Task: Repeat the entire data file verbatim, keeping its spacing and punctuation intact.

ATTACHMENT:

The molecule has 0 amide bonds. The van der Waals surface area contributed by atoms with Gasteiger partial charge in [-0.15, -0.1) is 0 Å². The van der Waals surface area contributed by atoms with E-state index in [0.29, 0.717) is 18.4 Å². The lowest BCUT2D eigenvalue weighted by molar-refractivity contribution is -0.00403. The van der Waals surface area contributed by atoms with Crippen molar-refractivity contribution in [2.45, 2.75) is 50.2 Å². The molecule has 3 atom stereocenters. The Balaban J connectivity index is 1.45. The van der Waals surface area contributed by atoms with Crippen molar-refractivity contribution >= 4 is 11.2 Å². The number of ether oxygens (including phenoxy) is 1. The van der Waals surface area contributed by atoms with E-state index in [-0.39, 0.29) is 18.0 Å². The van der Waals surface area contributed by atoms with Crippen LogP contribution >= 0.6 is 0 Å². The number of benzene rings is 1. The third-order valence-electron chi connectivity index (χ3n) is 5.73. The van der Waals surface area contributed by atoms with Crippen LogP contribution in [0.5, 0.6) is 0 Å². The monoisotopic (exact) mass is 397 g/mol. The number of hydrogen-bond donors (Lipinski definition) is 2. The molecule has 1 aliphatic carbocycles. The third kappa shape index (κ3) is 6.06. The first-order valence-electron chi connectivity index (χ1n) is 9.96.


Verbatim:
The molecule has 0 amide bonds. The van der Waals surface area contributed by atoms with Gasteiger partial charge in [-0.15, -0.1) is 0 Å². The van der Waals surface area contributed by atoms with E-state index in [0.29, 0.717) is 18.4 Å². The lowest BCUT2D eigenvalue weighted by molar-refractivity contribution is -0.00403. The van der Waals surface area contributed by atoms with Crippen molar-refractivity contribution in [2.45, 2.75) is 50.2 Å². The molecule has 3 atom stereocenters. The Balaban J connectivity index is 1.45. The van der Waals surface area contributed by atoms with Crippen molar-refractivity contribution >= 4 is 11.2 Å². The number of ether oxygens (including phenoxy) is 1. The van der Waals surface area contributed by atoms with E-state index in [-0.39, 0.29) is 18.0 Å². The van der Waals surface area contributed by atoms with Crippen LogP contribution >= 0.6 is 0 Å². The number of benzene rings is 1. The third-order valence-electron chi connectivity index (χ3n) is 5.73. The van der Waals surface area contributed by atoms with Crippen LogP contribution in [0.5, 0.6) is 0 Å². The monoisotopic (exact) mass is 397 g/mol. The number of hydrogen-bond donors (Lipinski definition) is 2. The molecule has 1 aliphatic carbocycles. The third kappa shape index (κ3) is 6.06. The first-order valence-electron chi connectivity index (χ1n) is 9.96.